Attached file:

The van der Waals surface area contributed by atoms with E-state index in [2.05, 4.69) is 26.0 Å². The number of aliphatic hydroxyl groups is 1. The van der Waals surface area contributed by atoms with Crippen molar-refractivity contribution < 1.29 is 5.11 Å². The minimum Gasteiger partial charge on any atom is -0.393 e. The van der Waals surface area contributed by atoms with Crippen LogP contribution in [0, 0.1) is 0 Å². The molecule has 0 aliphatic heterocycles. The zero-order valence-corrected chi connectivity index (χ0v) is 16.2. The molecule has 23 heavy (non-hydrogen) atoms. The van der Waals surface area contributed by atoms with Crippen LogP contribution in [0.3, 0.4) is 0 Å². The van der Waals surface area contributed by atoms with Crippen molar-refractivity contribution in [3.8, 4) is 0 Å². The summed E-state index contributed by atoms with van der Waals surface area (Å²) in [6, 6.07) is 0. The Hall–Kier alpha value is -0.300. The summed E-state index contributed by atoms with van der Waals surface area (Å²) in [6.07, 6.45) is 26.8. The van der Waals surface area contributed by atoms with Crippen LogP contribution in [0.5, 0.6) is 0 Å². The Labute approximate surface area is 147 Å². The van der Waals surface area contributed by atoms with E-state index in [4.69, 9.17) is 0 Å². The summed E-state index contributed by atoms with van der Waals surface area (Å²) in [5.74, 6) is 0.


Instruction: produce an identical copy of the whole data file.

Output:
The van der Waals surface area contributed by atoms with E-state index in [2.05, 4.69) is 26.0 Å². The number of aliphatic hydroxyl groups is 1. The van der Waals surface area contributed by atoms with Crippen molar-refractivity contribution < 1.29 is 5.11 Å². The minimum Gasteiger partial charge on any atom is -0.393 e. The van der Waals surface area contributed by atoms with Crippen LogP contribution in [0, 0.1) is 0 Å². The molecule has 0 aliphatic heterocycles. The zero-order valence-corrected chi connectivity index (χ0v) is 16.2. The molecule has 23 heavy (non-hydrogen) atoms. The van der Waals surface area contributed by atoms with Crippen LogP contribution in [0.3, 0.4) is 0 Å². The van der Waals surface area contributed by atoms with Crippen molar-refractivity contribution in [3.8, 4) is 0 Å². The summed E-state index contributed by atoms with van der Waals surface area (Å²) in [6, 6.07) is 0. The Hall–Kier alpha value is -0.300. The summed E-state index contributed by atoms with van der Waals surface area (Å²) in [6.07, 6.45) is 26.8. The van der Waals surface area contributed by atoms with Crippen LogP contribution in [0.5, 0.6) is 0 Å². The Labute approximate surface area is 147 Å². The van der Waals surface area contributed by atoms with E-state index in [4.69, 9.17) is 0 Å². The summed E-state index contributed by atoms with van der Waals surface area (Å²) in [5.74, 6) is 0.